An over-the-counter (OTC) drug called Claritin is used to treat hay fever and seasonal allergy symptoms.

Sneezing is among the hay fever symptoms as well as a running nose and in some cases dry eyes.

Alcohol and Claritin should not be combined.

The best course of action for those on Claritin and comparable drugs is to completely avoid alcohol.

In this post, we’ll look more closely at the interactions between alcohol and Claritin as well as any potential negative effects.

Read on to discover more.



✅ Loratadine is an antihistamine found in Claritin.

It is employed to treat seasonal allergy problems.

It has a lesser potential for sleepiness because it is a second-generation antihistamine.

✅ When combined with alcohol, Claritin is less likely than other antihistamines to have major side effects.

Dizziness and tiredness remain potential side effects, though.

Additionally, Claritin may prevent your liver from properly metabolizing alcohol, raising your risk of overdosing if you consume too much alcohol.

It’s advisable to stay away from alcohol when taking Claritin due to these dangers.


Understanding Claritin

The brand-name form of the medication loratadine is called Claritin. There are also generic forms of loratadine. The following upper respiratory symptoms can be alleviated by medications with loratadine as their active component:

Running nose


Wet, irritated, or red eyes

Scratchy throat, mouth, or nose

Allergens such as dust or pollen are the source of these symptoms.

Your immune system may incorrectly see an allergen as a harmful invader when it enters your body. Histamine and other chemicals are then released to combat the invader. Histamine sets up an immunological reaction that helps your body get rid of the allergen. You begin to itch, sniffle, and sneeze. Antihistamines are a class of medications that includes loratadine. It functions by stopping histamine from interacting with your body’s histamine receptors. So, allergy symptoms are reduced.

Antihistamines come in first- and second-generation varieties. Compared to second-generation antihistamines, first-generation antihistamines are more likely to make you sleepy. A second-generation antihistamine is loratadine. Although it is a potential adverse effect, sleepiness is uncommon.


Can you safely consume alcohol while taking Claritin?

Alcohol can interact with antihistamines like Claritin, says the National Institute on Alcohol Abuse and Alcoholism (NIAAA). The fundamental problem is that both alcohol and antihistamines are depressants of the central nervous system. Both may cause you to experience:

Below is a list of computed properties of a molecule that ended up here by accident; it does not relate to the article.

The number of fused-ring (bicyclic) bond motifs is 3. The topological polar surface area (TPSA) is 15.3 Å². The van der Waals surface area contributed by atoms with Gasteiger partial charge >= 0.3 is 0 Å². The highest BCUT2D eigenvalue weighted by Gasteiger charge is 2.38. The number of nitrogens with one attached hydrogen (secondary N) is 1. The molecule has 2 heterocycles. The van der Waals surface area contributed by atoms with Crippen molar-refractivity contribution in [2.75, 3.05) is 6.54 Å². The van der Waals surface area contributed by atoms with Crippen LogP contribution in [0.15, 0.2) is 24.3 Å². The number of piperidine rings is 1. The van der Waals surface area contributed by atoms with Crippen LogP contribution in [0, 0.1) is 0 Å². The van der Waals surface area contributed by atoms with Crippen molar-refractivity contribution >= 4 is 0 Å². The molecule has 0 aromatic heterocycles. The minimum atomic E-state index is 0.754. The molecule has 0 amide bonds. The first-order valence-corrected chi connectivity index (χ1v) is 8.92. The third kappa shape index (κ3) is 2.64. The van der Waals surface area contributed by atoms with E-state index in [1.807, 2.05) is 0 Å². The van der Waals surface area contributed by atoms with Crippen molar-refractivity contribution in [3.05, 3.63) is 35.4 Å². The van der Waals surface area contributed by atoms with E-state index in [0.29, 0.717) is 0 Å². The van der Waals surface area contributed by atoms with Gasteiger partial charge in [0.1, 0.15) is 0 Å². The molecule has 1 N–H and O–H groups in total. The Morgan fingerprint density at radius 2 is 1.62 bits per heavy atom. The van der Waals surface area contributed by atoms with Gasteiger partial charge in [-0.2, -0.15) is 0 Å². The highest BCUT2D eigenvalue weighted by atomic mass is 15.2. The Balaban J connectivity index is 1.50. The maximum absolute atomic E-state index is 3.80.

Together, these impacts pose a threat.

When alcohol is combined with first-generation antihistamines like Benadryl, these effects are more evident. It’s not necessarily safe to combine second-generation antihistamines with alcohol, despite the fact that products like Claritin are less likely to have major adverse effects.


Your response to combining alcohol and Claritin will depend on a variety of variables, including:



General wellbeing

Serious alcohol-medication interactions are more likely to occur in women and older persons. It may also be hazardous to combine alcohol and Claritin if you suffer from specific conditions, such as:


Problems with alcohol use include the following conditions:



Swollen prostate

Heart conditions

Kidney illness

Liver illness

Thyroid issues

The way your body absorbs medications is also impacted by alcohol. It might reduce how well the antihistamine treats your allergy symptoms. If this occurs, wait until the alcohol is gone before taking any more Claritin.


What negative consequences can Claritin and alcohol have together?

Claritin and alcohol both reduce nervous system activity. These negative consequences could emerge as a result.



Claritin and alcohol both lower heart rates. Your heart must work harder to pump blood to the rest of your body as a result. You may experience:




Your ability to regulate your motions can be more difficult.



If you combine alcohol and Claritin, you can experience fatigue or sleepiness. Even though Claritin typically doesn’t make you sleepy on its own, this adverse effect is more common when alcohol is consumed.


The heightened danger of overdosing


Claritin and alcohol both take longer for your liver to digest when combined. You can experience higher levels of intoxication than usual. Your risk of an alcohol overdose may increase if you consume too much alcohol.


Do other drugs and Claritin interact with one another?

There is little chance of harmful drug interactions when taking Claritin in general. Before using this drug, it’s still a good idea to consult your doctor or pharmacist. If you’re taking any additional prescription or non-prescription drugs, including vitamins and herbal supplements, let them know. You can lessen any interactions with Claritin with their assistance.

The following medicines may interact with Claritin:

Amiodarone (Pacerone)

Carbagevpin (Tegretol, Tegretol XR, Epitol)

Cimetine (Tagamet)

Daruvir (Prezista)

Dasatinib (Sprycel)

Ethambutol (Erygel, Eryped)


Midazolam (ProAmatine)

Ralloxin (Ranexa)

Rifampicin (Rifadin)

Ritonavir (Norvir)

Saint John’s wort

In addition, since Claritin might make sleepiness from other prescriptions worse, you should discuss this with your doctor before taking Claritin with other drugs that can make you drowsy.





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